The manner in which the actions veers from the gung-ho to the methodical is probably the most compelling aspect of MMA; the delicate balance of brains and brawn needed to be champion. Just because you’re 7ft tall and built like a James Bond bad guy doesn’t necessarily mean a thing, although to be fair it probably helps because MMA is like chess for the abnormally tough.
It’s so methodical and tactical in fact that it’s easy to misjudge who seems to be winning. Just because someone is inflicting apparent mortal damage on their opponent doesn’t necessarily mean they are heading for victory. At one stage a fighter seems to be unceremoniously tipped onto his head but no sooner have I turned squeamishly away to wince expecting a horrific crunch than he’s wildly bounding around the cage celebrating. Turns out in falling he had trapped his opponent in a leg lock and forced his opponent to tap out to avoid a leg break.
The unbalance of some the early fights at times verges on the ridiculous. At times I feel a bit like I’m watching in on the scuffle of two warring siblings, with the outcome like all fights between big and little brothers, inevitable. Yet they do serve to answer any doubts sceptics might have over the authenticity of the sport as the first fight is prematurely stopped due to a suspected broken foot, whilst the second sees the defeated depart forced to take oxygen.
The event staged at Kelvin Hall marked a landmark event in Scottish MMA with the first professional female fight. Sadly the build up was somewhat tarnished by the ill-chosen words of MSP Sandra White, whose ignorance caused unnecessary controversy as she suggested that the fight was geared more to the hyper-sexualised tendency’s of a largely male audience than to a watershed moment in women’s sport. She claimed: “There are sexual connotations of having women cage fighting. I just think it sends out completely the wrong message to the general public” before going on to add “I think it’s degrading to women.”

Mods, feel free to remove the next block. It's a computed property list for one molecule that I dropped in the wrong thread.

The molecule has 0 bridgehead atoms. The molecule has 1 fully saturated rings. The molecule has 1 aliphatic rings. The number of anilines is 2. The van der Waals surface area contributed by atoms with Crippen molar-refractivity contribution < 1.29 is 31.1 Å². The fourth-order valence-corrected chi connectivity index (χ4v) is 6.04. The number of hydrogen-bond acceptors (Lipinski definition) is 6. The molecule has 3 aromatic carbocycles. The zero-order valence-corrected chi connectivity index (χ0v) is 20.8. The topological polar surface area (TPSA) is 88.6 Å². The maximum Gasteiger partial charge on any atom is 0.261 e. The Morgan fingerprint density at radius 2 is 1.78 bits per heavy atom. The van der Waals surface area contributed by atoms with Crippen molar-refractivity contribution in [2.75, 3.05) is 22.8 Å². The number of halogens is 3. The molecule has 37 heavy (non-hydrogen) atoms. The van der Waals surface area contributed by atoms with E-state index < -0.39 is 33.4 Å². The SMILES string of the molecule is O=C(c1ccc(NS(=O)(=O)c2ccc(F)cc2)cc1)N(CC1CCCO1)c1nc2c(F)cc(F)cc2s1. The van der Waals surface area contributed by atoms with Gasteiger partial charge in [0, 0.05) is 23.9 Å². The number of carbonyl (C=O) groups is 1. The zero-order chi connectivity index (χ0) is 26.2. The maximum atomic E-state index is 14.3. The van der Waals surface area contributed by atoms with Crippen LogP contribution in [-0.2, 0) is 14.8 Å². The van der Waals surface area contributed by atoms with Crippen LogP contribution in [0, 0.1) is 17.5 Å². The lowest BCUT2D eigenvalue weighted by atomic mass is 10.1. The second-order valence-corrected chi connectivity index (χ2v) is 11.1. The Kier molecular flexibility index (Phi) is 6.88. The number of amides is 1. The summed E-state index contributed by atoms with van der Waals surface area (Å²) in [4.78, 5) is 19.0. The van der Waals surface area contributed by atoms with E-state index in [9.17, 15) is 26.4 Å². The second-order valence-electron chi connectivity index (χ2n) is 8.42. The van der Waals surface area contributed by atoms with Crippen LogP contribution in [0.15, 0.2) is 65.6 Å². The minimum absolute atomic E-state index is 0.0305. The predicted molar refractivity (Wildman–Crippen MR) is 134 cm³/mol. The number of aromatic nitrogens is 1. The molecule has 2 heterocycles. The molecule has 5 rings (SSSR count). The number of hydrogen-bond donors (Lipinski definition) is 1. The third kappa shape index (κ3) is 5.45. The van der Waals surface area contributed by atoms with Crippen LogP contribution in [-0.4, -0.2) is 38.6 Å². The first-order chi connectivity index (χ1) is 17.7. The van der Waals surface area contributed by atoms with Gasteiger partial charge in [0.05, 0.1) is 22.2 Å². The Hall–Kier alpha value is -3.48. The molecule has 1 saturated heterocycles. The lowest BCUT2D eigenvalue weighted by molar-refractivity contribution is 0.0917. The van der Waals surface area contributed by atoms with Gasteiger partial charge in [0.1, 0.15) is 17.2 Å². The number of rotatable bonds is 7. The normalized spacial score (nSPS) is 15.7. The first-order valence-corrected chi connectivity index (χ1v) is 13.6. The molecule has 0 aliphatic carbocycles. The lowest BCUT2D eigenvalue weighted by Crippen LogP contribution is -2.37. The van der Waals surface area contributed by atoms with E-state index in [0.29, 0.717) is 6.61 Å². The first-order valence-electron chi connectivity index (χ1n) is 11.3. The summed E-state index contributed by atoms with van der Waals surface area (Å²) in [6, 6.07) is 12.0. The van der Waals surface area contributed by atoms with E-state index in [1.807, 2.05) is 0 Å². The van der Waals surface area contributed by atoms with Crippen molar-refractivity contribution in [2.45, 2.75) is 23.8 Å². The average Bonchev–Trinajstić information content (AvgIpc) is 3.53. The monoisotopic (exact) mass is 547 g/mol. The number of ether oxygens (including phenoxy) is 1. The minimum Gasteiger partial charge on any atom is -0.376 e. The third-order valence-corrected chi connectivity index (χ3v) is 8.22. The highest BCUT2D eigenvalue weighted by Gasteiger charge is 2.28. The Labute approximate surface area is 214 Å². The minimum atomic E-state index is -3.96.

The fight sees Scotland’s Joanne Calderwood face the French challenger of Noelia Molina, yet no sooner has the booming voice of the host finished highlighting the historical significance of the fight, than it’s over. Calderwood is brutal in her efficiency. Within seconds she has her opponent locked helplessly on the floor and is pummelling her with such frenzy that it sends an awed hush across Kelvin Hall. Whatever people expected from Scotland’s first professional female fight, I’m not sure it was this. Eventually the referee is forced to stop the fight with Molina dazed and bleeding badly from a head wound. It may be an inherently sexist comment, but watching this fight made me far more uncomfortable than in the viewing of men in similar positions being just as equally beaten senseless. I realise those sentiments are patronising when dealing with professional athletes, and at the centre of all things Calderwood demonstrated a ruthlessness that reflects that there is no reason why she cannot go on to compete with the very best in the sport.
Top of the bill is the fight between home favourite Martin Delaney and Mamour Fall for the crown of On Top lightweight champion. It’s the fight the event deserved. Five gruelling rounds of combat fail to separate them before the Scot eventually narrowly claims the title on a judge’s count. Queue jubilant celebrations as the crowd surge into the cage to carry out the new champion aloft.
Having recently watched coverage of England’s 1966 World Cup victory, I can’t help but draw comparisons with the iconic image of Bobby Moore held on the shoulders of his team. Sex, greed and race scandals may be robbing football of its heroes but tonight in Martin Delaney, Glasgow found one.